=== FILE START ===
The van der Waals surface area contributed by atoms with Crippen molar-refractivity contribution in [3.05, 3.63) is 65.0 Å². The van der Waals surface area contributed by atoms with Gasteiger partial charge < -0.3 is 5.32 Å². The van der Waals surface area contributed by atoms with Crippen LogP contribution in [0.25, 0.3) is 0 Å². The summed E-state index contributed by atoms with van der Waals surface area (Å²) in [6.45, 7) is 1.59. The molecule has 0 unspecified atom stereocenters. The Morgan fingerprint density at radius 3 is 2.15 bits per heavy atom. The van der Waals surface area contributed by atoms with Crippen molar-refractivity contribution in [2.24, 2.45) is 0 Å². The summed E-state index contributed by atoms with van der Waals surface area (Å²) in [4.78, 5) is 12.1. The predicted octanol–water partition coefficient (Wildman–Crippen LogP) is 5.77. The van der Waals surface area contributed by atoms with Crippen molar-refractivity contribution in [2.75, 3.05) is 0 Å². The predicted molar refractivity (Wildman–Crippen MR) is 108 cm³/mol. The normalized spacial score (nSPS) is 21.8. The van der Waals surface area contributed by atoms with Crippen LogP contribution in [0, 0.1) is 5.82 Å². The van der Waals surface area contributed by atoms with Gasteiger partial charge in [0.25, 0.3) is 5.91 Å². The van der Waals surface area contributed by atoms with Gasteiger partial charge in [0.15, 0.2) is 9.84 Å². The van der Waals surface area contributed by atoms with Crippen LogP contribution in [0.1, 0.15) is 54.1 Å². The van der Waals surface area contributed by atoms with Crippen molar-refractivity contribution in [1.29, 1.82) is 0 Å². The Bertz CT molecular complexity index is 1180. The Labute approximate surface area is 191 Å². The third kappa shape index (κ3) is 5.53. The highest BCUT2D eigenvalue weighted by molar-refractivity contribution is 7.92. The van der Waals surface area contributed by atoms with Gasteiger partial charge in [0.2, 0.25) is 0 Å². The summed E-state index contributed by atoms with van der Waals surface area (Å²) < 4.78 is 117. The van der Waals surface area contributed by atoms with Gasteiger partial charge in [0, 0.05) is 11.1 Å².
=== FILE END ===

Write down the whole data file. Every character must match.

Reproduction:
The van der Waals surface area contributed by atoms with Crippen molar-refractivity contribution in [3.05, 3.63) is 65.0 Å². The van der Waals surface area contributed by atoms with Gasteiger partial charge < -0.3 is 5.32 Å². The van der Waals surface area contributed by atoms with Crippen LogP contribution in [0.25, 0.3) is 0 Å². The summed E-state index contributed by atoms with van der Waals surface area (Å²) in [6.45, 7) is 1.59. The molecule has 0 unspecified atom stereocenters. The Morgan fingerprint density at radius 3 is 2.15 bits per heavy atom. The van der Waals surface area contributed by atoms with Crippen molar-refractivity contribution in [2.24, 2.45) is 0 Å². The summed E-state index contributed by atoms with van der Waals surface area (Å²) in [4.78, 5) is 12.1. The predicted octanol–water partition coefficient (Wildman–Crippen LogP) is 5.77. The van der Waals surface area contributed by atoms with Crippen molar-refractivity contribution in [2.75, 3.05) is 0 Å². The predicted molar refractivity (Wildman–Crippen MR) is 108 cm³/mol. The normalized spacial score (nSPS) is 21.8. The van der Waals surface area contributed by atoms with Crippen LogP contribution in [0, 0.1) is 5.82 Å². The van der Waals surface area contributed by atoms with Gasteiger partial charge in [0.25, 0.3) is 5.91 Å². The van der Waals surface area contributed by atoms with Gasteiger partial charge in [0.15, 0.2) is 9.84 Å². The van der Waals surface area contributed by atoms with Crippen LogP contribution in [0.1, 0.15) is 54.1 Å². The van der Waals surface area contributed by atoms with Crippen molar-refractivity contribution in [1.29, 1.82) is 0 Å². The Bertz CT molecular complexity index is 1180. The Labute approximate surface area is 191 Å². The third kappa shape index (κ3) is 5.53. The highest BCUT2D eigenvalue weighted by molar-refractivity contribution is 7.92. The van der Waals surface area contributed by atoms with Gasteiger partial charge in [0.2, 0.25) is 0 Å². The summed E-state index contributed by atoms with van der Waals surface area (Å²) < 4.78 is 117. The van der Waals surface area contributed by atoms with Gasteiger partial charge in [0, 0.05) is 11.1 Å².